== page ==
HomeCaving AbroadAustrian Exploits - Gesaeuse Massif

Austrian Exploits – Gesaeuse Massif

In September Nadia and I went on an Austrian expedition to the Gesaeuse massif in the eastern part of the Northern Calcareous Alps, the range containing the Dachstein and Loser plateaus where UK expeditions explore each year. This range only began to be explored in 2002 when Eckart Hermann and Reinhard Fischer, cavers from Vienna who had both climbed extensively in the range, realised there was no official documentation of the caves there.

Exploration focussed mainly on the longest cave on the mountain, Stadelalm Eiskluft (or 1713/22), which we helped push past the 4km mark to 4207m (gaining over 400m). Over one weekend, we found a new entrance from the inside (‘Elkpelzeinstieg’), and then explored a new phreatic level at -300m (‘Paleowindbacher’). Phreatic passage is quite rare in these caves and a bit of an enigma so this was a really interesting find. The passage had some interesting features which were photographed (see below).

New cave passage in this region is much more elusive than, for example, in the SMK system on Loser. Particularly, access to entrances is often logistically quite complex, with long, arduous walk-ins over very steep grassy slopes underlain by loose landslide debris and glacial till (not easy terrain in wellies after a big rainstorm). In the Western part of the massif, Eckart and Reinhard often had to do involved climbing routes (multipitch, up to E2) to reach the cave entrances, something I hope to go back to do with them one day. The hut we stayed at, Hesshuette, was very cosy and the warden, named ‘Reini die grosserer’ (‘Big Reini’, to differentiate from Reinhard aka ‘Reini die Kleinerer’ or ‘Little Reini’), was very friendly and strongly encouraged heavy consumption of Enzian (strong schnapps), though he spoke with an extremely strong Styrische dialect which meant I often didn’t understand what he was talking about.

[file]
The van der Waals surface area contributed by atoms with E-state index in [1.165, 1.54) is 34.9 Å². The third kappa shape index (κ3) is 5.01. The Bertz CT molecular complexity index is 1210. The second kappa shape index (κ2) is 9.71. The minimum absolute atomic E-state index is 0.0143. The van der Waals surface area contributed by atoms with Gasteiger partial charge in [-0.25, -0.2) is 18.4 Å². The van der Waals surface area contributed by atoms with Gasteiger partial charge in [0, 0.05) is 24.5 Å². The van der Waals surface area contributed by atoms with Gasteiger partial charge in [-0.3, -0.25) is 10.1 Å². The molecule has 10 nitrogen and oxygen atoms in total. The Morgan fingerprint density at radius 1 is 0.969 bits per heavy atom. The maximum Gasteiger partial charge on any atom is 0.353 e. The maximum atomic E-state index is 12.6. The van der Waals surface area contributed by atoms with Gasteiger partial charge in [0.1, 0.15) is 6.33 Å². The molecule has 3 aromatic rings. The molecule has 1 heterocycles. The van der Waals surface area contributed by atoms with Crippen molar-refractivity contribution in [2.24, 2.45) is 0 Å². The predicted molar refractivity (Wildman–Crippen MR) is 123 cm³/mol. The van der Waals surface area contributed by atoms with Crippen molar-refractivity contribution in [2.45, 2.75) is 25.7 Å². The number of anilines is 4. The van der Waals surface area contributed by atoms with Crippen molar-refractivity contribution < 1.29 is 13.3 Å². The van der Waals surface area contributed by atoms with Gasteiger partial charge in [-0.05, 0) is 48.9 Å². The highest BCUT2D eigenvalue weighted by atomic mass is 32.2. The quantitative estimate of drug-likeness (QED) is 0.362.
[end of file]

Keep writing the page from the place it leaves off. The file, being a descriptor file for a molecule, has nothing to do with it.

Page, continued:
I have uploaded the survey of Eiskluft here, as you can see Eckart really enjoys drawing and has quite a distinct style, which I rather like. Also note the ULSA dangly man in the bottom corner, we have a new presence abroad! Please don’t disseminate the survey all over the place, the Austrians are quite protective of these things…

All the following photos were taken by Eckart.

Sitting on the snow ramp which had receded enough to make an exit from Elkpelz passage. The passage had formerly been fully blocked by ice and snow but now there was enough space to bolt climb out to the surface.

Nadia and I on the surface after exiting through the new entrance. Never found a new entrance from the inside before!

Me bolt climbing up into the window in the top right of the picture with Reini belaying, which led to all of the new passage in Paleowindbacher.

Nadia looking down into a nice blue pool that was found 20m or so along the passage after reaching the window. Would it be interesting to investigate the water chemistry?


Walking passage in the unusual phreatic level, ‘Paleowindbacher’.

Interesting mud formations, presumably formed due to some kind of dessiccation, in Paleowindbacher.

Bolting a drop into new territory on the 2nd trip. You can see some of the mud formations as above in the left foreground.

Flowstone above some calcited in, highly rounded pebbles, presumably washed in from the surface when the passage was forming. This in the lower level of the newly discovered cave, at the current pushing front (another pitch down). I took a sample of the pebbles to investigate the geology of them by thin section. Hopefully there will be an opportunity to sample and date the flowstone at some point… Would be great to get a date on the pebbles washing in!